Integral Social Justice

Originally published at:

In this stunning 3 hour discussion, Ken Wilber offers his own views around healthy and unhealthy forms of social justice, praising the healthy and legitimate efforts to enact social justice over the generations while noting how much of today’s broken discourse around social justice is helping to perpetuate multiple forms of injustice.

Anyone invest the time to watch this entire discussion? I had an unexpected day off, and I’m very interested in the necessary evolution of social justice, so I dove in.
Most of the discussion was Integral 101 with, IMO, not enough of a deep dive.

I appreciated the analysis of unhealthy green and the regression to amber, as well as the call to balance freedom and equality.

In his articulation of intersectionality and the oppression Olympics, Ken emphatically articulates a “broken green” hyperfocus on victimization that leaves out pro-social qualities in individuals and groups. Where I’ve seen that most is in people with attachment-based trauma at the intersection of minority status(es). I have not seen that hyperfocus/deletion in folks with secure attachment. I’ve witnessed many people in LGBTQ communities calling out the oppression Olympics for years, while seeing others fall into that trap and propagate it. The bigger issue in immature minority subcultures, LGBTQ from my view, is cancel culture which causes fragmentation of groups and scapegoating of members due to psychological splitting into “all good/all bad” maladaptive thinking. Shouldn’t attachment-based and systemic traumas be included in an integrally informed analysis of the maladaptive manifestations of social justice warriors?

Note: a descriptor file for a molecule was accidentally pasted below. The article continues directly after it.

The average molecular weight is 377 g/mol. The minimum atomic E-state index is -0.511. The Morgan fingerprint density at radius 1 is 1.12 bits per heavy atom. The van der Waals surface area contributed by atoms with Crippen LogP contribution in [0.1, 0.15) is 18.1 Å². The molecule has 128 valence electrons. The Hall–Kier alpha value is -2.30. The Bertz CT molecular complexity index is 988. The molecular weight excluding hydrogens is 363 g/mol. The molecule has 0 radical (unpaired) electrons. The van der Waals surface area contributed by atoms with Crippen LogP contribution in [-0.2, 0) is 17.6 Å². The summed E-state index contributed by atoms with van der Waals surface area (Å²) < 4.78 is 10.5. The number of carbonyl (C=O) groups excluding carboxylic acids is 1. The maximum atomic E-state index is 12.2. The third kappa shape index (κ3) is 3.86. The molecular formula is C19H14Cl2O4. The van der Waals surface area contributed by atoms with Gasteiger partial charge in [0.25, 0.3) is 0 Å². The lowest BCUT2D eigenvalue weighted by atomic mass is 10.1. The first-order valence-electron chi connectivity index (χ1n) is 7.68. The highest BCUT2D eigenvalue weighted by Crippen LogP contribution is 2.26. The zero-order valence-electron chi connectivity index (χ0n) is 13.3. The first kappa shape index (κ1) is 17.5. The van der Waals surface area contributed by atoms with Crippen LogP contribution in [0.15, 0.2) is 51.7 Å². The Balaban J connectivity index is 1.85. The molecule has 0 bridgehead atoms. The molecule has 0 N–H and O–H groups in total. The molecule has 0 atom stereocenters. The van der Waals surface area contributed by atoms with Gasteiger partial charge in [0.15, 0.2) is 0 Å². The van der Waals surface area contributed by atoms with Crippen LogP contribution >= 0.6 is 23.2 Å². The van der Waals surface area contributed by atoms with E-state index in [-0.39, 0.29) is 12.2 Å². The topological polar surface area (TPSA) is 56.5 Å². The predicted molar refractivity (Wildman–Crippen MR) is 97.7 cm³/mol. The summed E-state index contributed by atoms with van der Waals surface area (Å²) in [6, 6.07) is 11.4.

What surprised and frustrated the most was the argument Ken presented that poverty in Black communities is tied to the absence of fathers, which he ties (citing a sociologist) to social programs that reward(ed) women for having a fatherless home. What?! (As if people aren’t smart enough to lie by not marrying to collect welfare.) Thank Goodness and Truth, Corey used a rare entrance into the discussion to bring up the war on drugs and disproportionate arrests and incarceration of Black men. Yes! Sadly, Ken quickly batted that away, essentially stating that those dynamics haven’t changed between the 60’s (when a minority of Black homes were fatherless) and now. True, but what HAS changed is that incarceration rates per capita have roughly quadrupled or quintupled, disproportionately affecting men of color. That’s a fairly well known fact, but one that Ken didn’t seem to know and Corey didn’t counter with. Bummer.

Thoughts? Anything else you appreciated or found problematic? Anything you would add to the discussion about what got us into this mess and what’ll resurrect the baby after throwing out the dirty bathwater?

Illiberal, broken green gets so many things wrong with their broken social justice, but we can distill it to just a few principles: